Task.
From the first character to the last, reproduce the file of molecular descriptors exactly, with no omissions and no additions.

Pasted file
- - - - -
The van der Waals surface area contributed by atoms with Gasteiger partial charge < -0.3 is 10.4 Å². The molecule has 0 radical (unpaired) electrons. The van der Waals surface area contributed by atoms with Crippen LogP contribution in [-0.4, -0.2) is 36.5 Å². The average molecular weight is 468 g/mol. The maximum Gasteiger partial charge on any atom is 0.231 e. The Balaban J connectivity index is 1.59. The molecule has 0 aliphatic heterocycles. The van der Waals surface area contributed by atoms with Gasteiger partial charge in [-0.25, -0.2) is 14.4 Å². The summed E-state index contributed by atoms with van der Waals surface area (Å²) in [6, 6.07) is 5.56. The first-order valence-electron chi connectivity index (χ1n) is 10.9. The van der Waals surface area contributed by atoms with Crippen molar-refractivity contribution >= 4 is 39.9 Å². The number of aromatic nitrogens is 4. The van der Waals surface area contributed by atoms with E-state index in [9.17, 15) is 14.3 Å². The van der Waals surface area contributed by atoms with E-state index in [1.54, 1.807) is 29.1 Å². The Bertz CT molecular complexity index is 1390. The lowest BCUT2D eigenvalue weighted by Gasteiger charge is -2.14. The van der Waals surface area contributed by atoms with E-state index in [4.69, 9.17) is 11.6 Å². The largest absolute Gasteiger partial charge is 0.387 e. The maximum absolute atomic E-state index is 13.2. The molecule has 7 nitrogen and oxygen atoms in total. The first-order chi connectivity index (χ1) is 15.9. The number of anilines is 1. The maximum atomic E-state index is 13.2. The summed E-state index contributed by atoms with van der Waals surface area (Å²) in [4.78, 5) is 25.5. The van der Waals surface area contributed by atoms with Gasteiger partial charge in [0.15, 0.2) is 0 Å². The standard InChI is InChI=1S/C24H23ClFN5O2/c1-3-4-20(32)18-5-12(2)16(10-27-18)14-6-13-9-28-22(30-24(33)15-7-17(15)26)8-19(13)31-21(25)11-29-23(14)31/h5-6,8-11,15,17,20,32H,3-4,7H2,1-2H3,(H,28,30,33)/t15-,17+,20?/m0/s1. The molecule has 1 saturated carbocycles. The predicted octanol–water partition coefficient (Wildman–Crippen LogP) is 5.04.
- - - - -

The van der Waals surface area contributed by atoms with Gasteiger partial charge < -0.3 is 10.4 Å². The molecule has 0 radical (unpaired) electrons. The van der Waals surface area contributed by atoms with Crippen LogP contribution in [-0.4, -0.2) is 36.5 Å². The average molecular weight is 468 g/mol. The maximum Gasteiger partial charge on any atom is 0.231 e. The Balaban J connectivity index is 1.59. The molecule has 0 aliphatic heterocycles. The van der Waals surface area contributed by atoms with Gasteiger partial charge in [-0.25, -0.2) is 14.4 Å². The summed E-state index contributed by atoms with van der Waals surface area (Å²) in [6, 6.07) is 5.56. The first-order valence-electron chi connectivity index (χ1n) is 10.9. The van der Waals surface area contributed by atoms with Crippen molar-refractivity contribution >= 4 is 39.9 Å². The number of aromatic nitrogens is 4. The van der Waals surface area contributed by atoms with E-state index in [9.17, 15) is 14.3 Å². The van der Waals surface area contributed by atoms with E-state index in [1.54, 1.807) is 29.1 Å². The Bertz CT molecular complexity index is 1390. The lowest BCUT2D eigenvalue weighted by Gasteiger charge is -2.14. The van der Waals surface area contributed by atoms with E-state index in [4.69, 9.17) is 11.6 Å². The largest absolute Gasteiger partial charge is 0.387 e. The maximum absolute atomic E-state index is 13.2. The molecule has 7 nitrogen and oxygen atoms in total. The first-order chi connectivity index (χ1) is 15.9. The number of anilines is 1. The maximum atomic E-state index is 13.2. The summed E-state index contributed by atoms with van der Waals surface area (Å²) in [4.78, 5) is 25.5. The van der Waals surface area contributed by atoms with Gasteiger partial charge in [0.15, 0.2) is 0 Å². The standard InChI is InChI=1S/C24H23ClFN5O2/c1-3-4-20(32)18-5-12(2)16(10-27-18)14-6-13-9-28-22(30-24(33)15-7-17(15)26)8-19(13)31-21(25)11-29-23(14)31/h5-6,8-11,15,17,20,32H,3-4,7H2,1-2H3,(H,28,30,33)/t15-,17+,20?/m0/s1. The molecule has 1 saturated carbocycles. The predicted octanol–water partition coefficient (Wildman–Crippen LogP) is 5.04.